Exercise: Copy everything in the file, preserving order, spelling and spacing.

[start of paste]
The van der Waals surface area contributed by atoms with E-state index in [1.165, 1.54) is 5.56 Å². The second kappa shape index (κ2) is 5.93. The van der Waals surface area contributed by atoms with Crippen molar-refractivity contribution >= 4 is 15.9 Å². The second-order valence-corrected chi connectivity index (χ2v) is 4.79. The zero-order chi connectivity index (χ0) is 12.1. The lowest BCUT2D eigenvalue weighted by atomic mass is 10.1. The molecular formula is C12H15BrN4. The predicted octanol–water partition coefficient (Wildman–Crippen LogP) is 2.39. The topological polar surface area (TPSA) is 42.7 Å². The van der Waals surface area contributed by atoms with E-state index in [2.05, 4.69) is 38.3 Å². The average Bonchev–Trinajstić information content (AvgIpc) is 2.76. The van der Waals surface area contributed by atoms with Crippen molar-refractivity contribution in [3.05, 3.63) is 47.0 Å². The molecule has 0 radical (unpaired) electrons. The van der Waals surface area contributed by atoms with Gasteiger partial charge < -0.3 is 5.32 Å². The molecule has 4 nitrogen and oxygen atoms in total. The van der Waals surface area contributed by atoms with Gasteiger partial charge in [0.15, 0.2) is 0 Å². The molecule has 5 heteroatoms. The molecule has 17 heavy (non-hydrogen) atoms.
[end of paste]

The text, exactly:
The van der Waals surface area contributed by atoms with E-state index in [1.165, 1.54) is 5.56 Å². The second kappa shape index (κ2) is 5.93. The van der Waals surface area contributed by atoms with Crippen molar-refractivity contribution >= 4 is 15.9 Å². The second-order valence-corrected chi connectivity index (χ2v) is 4.79. The zero-order chi connectivity index (χ0) is 12.1. The lowest BCUT2D eigenvalue weighted by atomic mass is 10.1. The molecular formula is C12H15BrN4. The predicted octanol–water partition coefficient (Wildman–Crippen LogP) is 2.39. The topological polar surface area (TPSA) is 42.7 Å². The van der Waals surface area contributed by atoms with E-state index in [2.05, 4.69) is 38.3 Å². The average Bonchev–Trinajstić information content (AvgIpc) is 2.76. The van der Waals surface area contributed by atoms with Crippen molar-refractivity contribution in [3.05, 3.63) is 47.0 Å². The molecule has 0 radical (unpaired) electrons. The van der Waals surface area contributed by atoms with Gasteiger partial charge < -0.3 is 5.32 Å². The molecule has 4 nitrogen and oxygen atoms in total. The van der Waals surface area contributed by atoms with Gasteiger partial charge in [0.15, 0.2) is 0 Å². The molecule has 5 heteroatoms. The molecule has 17 heavy (non-hydrogen) atoms.